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    I never had any issues with the caliper brakes with 25's. Although if one put 25's on rims intended for 19's then I don't doubt it would become an issue in a hurry. I never had rims that narrow though.
    Model airplanes are cool too!.....

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    I just changed out two flats today, and I am feeling pretty unlucky about getting them.
    I have 25 tires, and for my calipers, you just have to give the tire a little squeeze to get them past because they are wider than the rims (naturally right?).
    My tires are stock too.. low grade specialized all conditions. Can't wait to switch over to the gatorskins I bought

  14. #14
    coprolite fietsbob's Avatar
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    It's all about keeping the PSI in the tire up..

    Bontrager hardcase adds to the sisewall, some, but so does the Gatorskin,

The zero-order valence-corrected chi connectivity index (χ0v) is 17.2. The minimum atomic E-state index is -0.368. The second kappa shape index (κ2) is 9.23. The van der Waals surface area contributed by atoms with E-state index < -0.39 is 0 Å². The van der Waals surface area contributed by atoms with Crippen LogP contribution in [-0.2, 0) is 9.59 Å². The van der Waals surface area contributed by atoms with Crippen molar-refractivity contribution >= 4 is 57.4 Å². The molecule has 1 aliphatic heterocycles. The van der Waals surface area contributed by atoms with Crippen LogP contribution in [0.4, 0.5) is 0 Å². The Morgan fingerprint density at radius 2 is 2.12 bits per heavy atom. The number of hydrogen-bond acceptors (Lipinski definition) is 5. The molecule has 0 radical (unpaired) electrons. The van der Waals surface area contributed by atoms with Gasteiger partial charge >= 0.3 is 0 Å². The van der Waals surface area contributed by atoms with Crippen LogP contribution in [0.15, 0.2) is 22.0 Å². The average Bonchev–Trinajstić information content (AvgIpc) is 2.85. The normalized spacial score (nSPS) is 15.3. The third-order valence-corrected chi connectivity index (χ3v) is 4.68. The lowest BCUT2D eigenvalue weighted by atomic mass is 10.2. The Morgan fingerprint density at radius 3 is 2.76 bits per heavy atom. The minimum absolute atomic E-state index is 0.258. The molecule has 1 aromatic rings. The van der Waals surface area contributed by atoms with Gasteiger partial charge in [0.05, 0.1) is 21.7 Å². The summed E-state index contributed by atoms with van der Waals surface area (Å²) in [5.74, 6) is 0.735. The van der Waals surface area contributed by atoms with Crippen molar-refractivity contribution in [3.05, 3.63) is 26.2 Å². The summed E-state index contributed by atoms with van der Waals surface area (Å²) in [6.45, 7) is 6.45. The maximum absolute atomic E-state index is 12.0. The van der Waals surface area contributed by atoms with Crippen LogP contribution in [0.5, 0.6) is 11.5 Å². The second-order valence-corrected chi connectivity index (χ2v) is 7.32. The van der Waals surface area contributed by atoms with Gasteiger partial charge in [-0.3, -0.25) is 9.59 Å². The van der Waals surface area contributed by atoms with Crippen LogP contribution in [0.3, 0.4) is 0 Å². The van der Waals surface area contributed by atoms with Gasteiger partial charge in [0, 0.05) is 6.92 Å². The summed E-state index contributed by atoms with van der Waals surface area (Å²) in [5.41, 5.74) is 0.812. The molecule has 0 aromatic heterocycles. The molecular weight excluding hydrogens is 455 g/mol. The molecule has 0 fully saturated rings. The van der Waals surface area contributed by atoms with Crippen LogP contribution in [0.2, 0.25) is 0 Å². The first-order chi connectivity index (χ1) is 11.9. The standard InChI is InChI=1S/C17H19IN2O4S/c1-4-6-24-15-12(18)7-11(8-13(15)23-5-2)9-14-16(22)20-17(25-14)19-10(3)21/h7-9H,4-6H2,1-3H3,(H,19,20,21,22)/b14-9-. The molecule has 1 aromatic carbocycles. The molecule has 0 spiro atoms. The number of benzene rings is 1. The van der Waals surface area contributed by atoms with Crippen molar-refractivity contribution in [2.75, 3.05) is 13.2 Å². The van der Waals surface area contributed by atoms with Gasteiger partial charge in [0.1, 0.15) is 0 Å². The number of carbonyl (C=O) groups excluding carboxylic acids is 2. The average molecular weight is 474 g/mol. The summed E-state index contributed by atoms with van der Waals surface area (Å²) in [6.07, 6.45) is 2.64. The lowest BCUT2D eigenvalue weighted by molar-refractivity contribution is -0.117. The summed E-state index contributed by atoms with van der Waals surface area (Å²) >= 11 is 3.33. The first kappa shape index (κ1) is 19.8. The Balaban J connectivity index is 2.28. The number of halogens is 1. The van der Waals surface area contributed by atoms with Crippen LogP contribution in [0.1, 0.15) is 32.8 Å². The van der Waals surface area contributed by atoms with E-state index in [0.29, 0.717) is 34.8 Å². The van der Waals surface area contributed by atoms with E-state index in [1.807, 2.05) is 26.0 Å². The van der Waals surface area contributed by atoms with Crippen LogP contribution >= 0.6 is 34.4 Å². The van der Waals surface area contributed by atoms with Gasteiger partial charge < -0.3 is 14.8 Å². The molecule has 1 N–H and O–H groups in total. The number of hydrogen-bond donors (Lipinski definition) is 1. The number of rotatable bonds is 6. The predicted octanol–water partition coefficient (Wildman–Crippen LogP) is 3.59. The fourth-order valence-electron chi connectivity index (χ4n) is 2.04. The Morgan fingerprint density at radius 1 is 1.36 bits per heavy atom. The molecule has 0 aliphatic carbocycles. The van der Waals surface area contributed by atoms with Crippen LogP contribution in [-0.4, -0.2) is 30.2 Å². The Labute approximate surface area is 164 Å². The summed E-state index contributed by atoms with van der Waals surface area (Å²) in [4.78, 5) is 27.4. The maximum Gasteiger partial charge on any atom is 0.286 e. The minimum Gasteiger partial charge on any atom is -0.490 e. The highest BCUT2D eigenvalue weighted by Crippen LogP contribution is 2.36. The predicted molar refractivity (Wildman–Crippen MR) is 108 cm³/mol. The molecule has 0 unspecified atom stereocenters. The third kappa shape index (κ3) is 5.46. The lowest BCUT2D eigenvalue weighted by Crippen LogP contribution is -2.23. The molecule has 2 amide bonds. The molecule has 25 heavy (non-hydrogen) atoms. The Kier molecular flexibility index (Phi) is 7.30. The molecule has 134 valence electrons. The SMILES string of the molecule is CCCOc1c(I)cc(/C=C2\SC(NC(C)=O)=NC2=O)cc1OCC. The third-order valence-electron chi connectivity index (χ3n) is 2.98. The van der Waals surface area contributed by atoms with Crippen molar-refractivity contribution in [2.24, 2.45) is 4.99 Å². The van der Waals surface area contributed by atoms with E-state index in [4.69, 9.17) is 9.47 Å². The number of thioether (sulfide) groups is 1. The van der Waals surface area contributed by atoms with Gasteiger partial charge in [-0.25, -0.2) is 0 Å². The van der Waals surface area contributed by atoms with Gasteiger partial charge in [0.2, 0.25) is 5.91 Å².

just different approaches..

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    when for a ride this morning...another flat.. UNREAL. This one shredded the tire...My front tire looks like it was in a prison gang fight and got shived (sp). Nursed it home 12 miles though!!!! Went to the LBS and bought the continental gatorskins blah blah blah. I hope these do the trick cause this is gettting crazy

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    Gatorskins are not known for sidewall protection. They certainly don't feel like it either but I am not sure what I am trying to 'feel' for.
    Hardshells I have seem just a little bit thicker than gatorskins while armadillos are noticeably thicker.

    If your tire looked like it gotten shanked in some prison fight, I don't think there's any sort of road tire that would be able to survive that.
    Pictures if you still have the tire? I'd like to see this